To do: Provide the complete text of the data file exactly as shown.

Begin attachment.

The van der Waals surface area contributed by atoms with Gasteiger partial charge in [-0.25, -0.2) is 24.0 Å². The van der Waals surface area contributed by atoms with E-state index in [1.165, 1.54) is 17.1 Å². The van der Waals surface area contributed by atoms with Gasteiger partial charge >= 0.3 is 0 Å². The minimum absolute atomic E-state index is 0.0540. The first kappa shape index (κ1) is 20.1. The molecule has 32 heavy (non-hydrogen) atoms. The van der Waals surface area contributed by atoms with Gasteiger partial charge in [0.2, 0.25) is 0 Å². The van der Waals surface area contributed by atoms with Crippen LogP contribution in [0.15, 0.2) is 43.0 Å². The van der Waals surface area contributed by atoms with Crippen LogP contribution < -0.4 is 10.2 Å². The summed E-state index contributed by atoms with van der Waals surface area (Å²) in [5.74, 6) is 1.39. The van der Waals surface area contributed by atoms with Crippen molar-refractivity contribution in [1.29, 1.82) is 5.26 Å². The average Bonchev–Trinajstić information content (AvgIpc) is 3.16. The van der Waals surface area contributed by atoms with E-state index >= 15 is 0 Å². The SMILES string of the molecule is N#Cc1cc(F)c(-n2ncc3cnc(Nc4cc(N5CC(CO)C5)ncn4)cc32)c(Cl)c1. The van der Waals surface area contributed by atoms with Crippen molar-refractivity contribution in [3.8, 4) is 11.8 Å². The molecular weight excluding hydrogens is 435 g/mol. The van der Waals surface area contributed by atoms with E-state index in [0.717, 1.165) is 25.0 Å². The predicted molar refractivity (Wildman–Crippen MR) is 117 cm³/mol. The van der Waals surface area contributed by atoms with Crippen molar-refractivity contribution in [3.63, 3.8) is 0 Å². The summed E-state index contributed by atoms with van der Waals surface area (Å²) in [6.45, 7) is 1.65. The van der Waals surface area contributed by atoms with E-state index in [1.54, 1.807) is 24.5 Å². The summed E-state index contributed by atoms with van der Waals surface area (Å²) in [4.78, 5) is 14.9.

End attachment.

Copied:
The van der Waals surface area contributed by atoms with Gasteiger partial charge in [-0.25, -0.2) is 24.0 Å². The van der Waals surface area contributed by atoms with E-state index in [1.165, 1.54) is 17.1 Å². The van der Waals surface area contributed by atoms with Gasteiger partial charge >= 0.3 is 0 Å². The minimum absolute atomic E-state index is 0.0540. The first kappa shape index (κ1) is 20.1. The molecule has 32 heavy (non-hydrogen) atoms. The van der Waals surface area contributed by atoms with Gasteiger partial charge in [0.2, 0.25) is 0 Å². The van der Waals surface area contributed by atoms with Crippen LogP contribution in [0.15, 0.2) is 43.0 Å². The van der Waals surface area contributed by atoms with Crippen LogP contribution < -0.4 is 10.2 Å². The summed E-state index contributed by atoms with van der Waals surface area (Å²) in [5.74, 6) is 1.39. The van der Waals surface area contributed by atoms with Crippen molar-refractivity contribution in [1.29, 1.82) is 5.26 Å². The average Bonchev–Trinajstić information content (AvgIpc) is 3.16. The van der Waals surface area contributed by atoms with E-state index >= 15 is 0 Å². The SMILES string of the molecule is N#Cc1cc(F)c(-n2ncc3cnc(Nc4cc(N5CC(CO)C5)ncn4)cc32)c(Cl)c1. The van der Waals surface area contributed by atoms with Crippen molar-refractivity contribution in [3.8, 4) is 11.8 Å². The molecular weight excluding hydrogens is 435 g/mol. The van der Waals surface area contributed by atoms with E-state index in [0.717, 1.165) is 25.0 Å². The predicted molar refractivity (Wildman–Crippen MR) is 117 cm³/mol. The van der Waals surface area contributed by atoms with Crippen molar-refractivity contribution in [3.63, 3.8) is 0 Å². The summed E-state index contributed by atoms with van der Waals surface area (Å²) in [6.45, 7) is 1.65. The van der Waals surface area contributed by atoms with E-state index in [1.54, 1.807) is 24.5 Å². The summed E-state index contributed by atoms with van der Waals surface area (Å²) in [4.78, 5) is 14.9.